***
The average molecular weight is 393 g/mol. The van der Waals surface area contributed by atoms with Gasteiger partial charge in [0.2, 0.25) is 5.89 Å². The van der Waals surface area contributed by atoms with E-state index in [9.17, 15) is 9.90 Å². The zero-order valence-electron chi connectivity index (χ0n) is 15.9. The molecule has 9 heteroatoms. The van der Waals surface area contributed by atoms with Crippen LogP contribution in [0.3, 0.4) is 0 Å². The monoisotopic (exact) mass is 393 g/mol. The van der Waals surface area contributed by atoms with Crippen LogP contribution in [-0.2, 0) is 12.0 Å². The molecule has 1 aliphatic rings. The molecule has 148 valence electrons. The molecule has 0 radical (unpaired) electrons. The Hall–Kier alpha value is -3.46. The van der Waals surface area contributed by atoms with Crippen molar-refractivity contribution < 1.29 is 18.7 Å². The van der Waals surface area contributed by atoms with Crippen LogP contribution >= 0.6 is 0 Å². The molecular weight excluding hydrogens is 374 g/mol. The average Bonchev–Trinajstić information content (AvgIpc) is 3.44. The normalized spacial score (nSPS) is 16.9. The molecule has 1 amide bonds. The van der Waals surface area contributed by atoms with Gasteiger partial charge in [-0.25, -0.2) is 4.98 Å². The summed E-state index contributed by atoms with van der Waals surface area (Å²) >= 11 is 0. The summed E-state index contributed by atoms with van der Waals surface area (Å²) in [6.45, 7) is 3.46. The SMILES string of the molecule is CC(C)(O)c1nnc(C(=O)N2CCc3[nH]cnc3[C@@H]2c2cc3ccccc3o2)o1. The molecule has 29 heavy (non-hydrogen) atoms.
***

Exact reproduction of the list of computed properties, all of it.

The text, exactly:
The average molecular weight is 393 g/mol. The van der Waals surface area contributed by atoms with Gasteiger partial charge in [0.2, 0.25) is 5.89 Å². The van der Waals surface area contributed by atoms with E-state index in [9.17, 15) is 9.90 Å². The zero-order valence-electron chi connectivity index (χ0n) is 15.9. The molecule has 9 heteroatoms. The van der Waals surface area contributed by atoms with Crippen LogP contribution in [0.3, 0.4) is 0 Å². The monoisotopic (exact) mass is 393 g/mol. The van der Waals surface area contributed by atoms with Crippen LogP contribution in [-0.2, 0) is 12.0 Å². The molecule has 1 aliphatic rings. The molecule has 148 valence electrons. The molecule has 0 radical (unpaired) electrons. The Hall–Kier alpha value is -3.46. The van der Waals surface area contributed by atoms with Crippen molar-refractivity contribution < 1.29 is 18.7 Å². The van der Waals surface area contributed by atoms with Crippen LogP contribution >= 0.6 is 0 Å². The molecular weight excluding hydrogens is 374 g/mol. The average Bonchev–Trinajstić information content (AvgIpc) is 3.44. The normalized spacial score (nSPS) is 16.9. The molecule has 1 amide bonds. The van der Waals surface area contributed by atoms with Gasteiger partial charge in [-0.25, -0.2) is 4.98 Å². The summed E-state index contributed by atoms with van der Waals surface area (Å²) >= 11 is 0. The summed E-state index contributed by atoms with van der Waals surface area (Å²) in [6.45, 7) is 3.46. The SMILES string of the molecule is CC(C)(O)c1nnc(C(=O)N2CCc3[nH]cnc3[C@@H]2c2cc3ccccc3o2)o1. The molecule has 29 heavy (non-hydrogen) atoms.